Am Neither ZANU PF Or MDC, Temba Mliswa
14 June 2018
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Temba Mliswa

By Temba P. Mliswa|My rivals for the Norton parliamentary seat have gone into overdrive, with social media posts casting me as an unprincipled politician. Of “concern” to them is my purported “continued” links to ZANU(PF). The narrative is that I am a fork-tongued person, who, according to them, claims independence by day and is ZANU(PF) by night.

May I turn into a political lecturer for once, hopeful that my rivals will come out of this lesson well-schooled in issues of political allegiance and the separation of individual politicians and the political parties they might be aligned to.

Over and above that, I hope this will also clear the consciences of those who believe in me as a people-servant, not the wolf-in-sheep-skin Temba that is being sold to them by rival job seeking politicians.

Strangely, even those who belong to other parties besides ZANU(PF) and the MDC Alliance subscribe to the narrow political theory that you can not oppose both ZANU(PF) and the MDC. Their mistaken belief is that if you raise anything against one of the two parties, you automatically belong to the other.

As is in the public domain, I was unconstitutionally disowned by ZANU(PF) in 2015. I accepted my fate and began charting my own political path outside the ruling party. The party even employed unorthodox means against me, cheating its way to “victory” in the Hurungwe West by-election of that year. My supporters there, to this day, carry physical and psychological scars of the violence that was unleashed on them for supporting me. Refusing to take that lying down, I challenged the party in the Norton by-election in 2016. I prevailed, thanks to the people of Norton, who recognised my track record as a representative and left the ruling party with no room to repeat its Hurungwe West cheat feat.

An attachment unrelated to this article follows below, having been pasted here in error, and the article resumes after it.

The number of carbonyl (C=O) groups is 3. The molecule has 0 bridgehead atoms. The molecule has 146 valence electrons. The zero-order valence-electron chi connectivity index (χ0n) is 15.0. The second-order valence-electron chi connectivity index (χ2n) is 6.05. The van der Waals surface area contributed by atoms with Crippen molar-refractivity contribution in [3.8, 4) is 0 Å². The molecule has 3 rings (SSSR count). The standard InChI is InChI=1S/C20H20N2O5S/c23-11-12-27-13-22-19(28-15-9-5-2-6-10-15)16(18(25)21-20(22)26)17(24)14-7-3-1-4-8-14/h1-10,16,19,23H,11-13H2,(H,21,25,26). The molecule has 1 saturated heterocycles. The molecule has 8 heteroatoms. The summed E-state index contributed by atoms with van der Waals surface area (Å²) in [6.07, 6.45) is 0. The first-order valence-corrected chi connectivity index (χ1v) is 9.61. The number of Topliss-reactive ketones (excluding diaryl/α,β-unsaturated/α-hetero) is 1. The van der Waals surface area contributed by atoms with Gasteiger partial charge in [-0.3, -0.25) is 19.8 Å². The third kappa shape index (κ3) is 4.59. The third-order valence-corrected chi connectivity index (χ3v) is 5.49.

That experience, which I relive every time I visit my farm in Hurungwe, made me make a bold decision, which I have always repeated. I repeat it here too: ZANU(PF) is the only party I have known in my political career. However, as long as ZANU(PF) fails to admit to its violent past, work positively towards making amends for it, and restore constitutionalism to its operations, I, Temba Peter Mliswa, will never want to be associated with them as an institution. Hence my continued standing as an Independent candidate in the forthcoming elections.

Now, a political party is not homogenous. Within ZANU(PF), there are people who do not subscribe to its institutional excesses. Within the MDC Alliance, there are people who do not subscribe to its institutional shortcomings. I may share a common interest with such people, without necessarily approving of the institutions they belong to. The joy of doing so as an Indendent is that I am not criminalised for it. I can do so without the threat of being fired from a party for associating with a rival institution.